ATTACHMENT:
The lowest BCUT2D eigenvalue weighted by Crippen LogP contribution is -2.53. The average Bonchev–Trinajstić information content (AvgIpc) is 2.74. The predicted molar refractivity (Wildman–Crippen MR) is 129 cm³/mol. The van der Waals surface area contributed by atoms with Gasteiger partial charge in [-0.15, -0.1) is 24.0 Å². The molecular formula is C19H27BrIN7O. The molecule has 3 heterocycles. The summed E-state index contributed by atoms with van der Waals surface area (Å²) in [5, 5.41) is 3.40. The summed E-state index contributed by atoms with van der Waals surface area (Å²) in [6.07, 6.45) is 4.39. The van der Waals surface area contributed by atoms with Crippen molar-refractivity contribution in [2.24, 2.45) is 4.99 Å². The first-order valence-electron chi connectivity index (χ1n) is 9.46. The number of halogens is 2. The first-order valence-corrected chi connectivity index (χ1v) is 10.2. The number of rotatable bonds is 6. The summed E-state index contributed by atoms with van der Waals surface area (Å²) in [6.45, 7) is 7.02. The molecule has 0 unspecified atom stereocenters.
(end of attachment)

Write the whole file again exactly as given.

The lowest BCUT2D eigenvalue weighted by Crippen LogP contribution is -2.53. The average Bonchev–Trinajstić information content (AvgIpc) is 2.74. The predicted molar refractivity (Wildman–Crippen MR) is 129 cm³/mol. The van der Waals surface area contributed by atoms with Gasteiger partial charge in [-0.15, -0.1) is 24.0 Å². The molecular formula is C19H27BrIN7O. The molecule has 3 heterocycles. The summed E-state index contributed by atoms with van der Waals surface area (Å²) in [5, 5.41) is 3.40. The summed E-state index contributed by atoms with van der Waals surface area (Å²) in [6.07, 6.45) is 4.39. The van der Waals surface area contributed by atoms with Crippen molar-refractivity contribution in [2.24, 2.45) is 4.99 Å². The first-order valence-electron chi connectivity index (χ1n) is 9.46. The number of halogens is 2. The first-order valence-corrected chi connectivity index (χ1v) is 10.2. The number of rotatable bonds is 6. The summed E-state index contributed by atoms with van der Waals surface area (Å²) in [6.45, 7) is 7.02. The molecule has 0 unspecified atom stereocenters.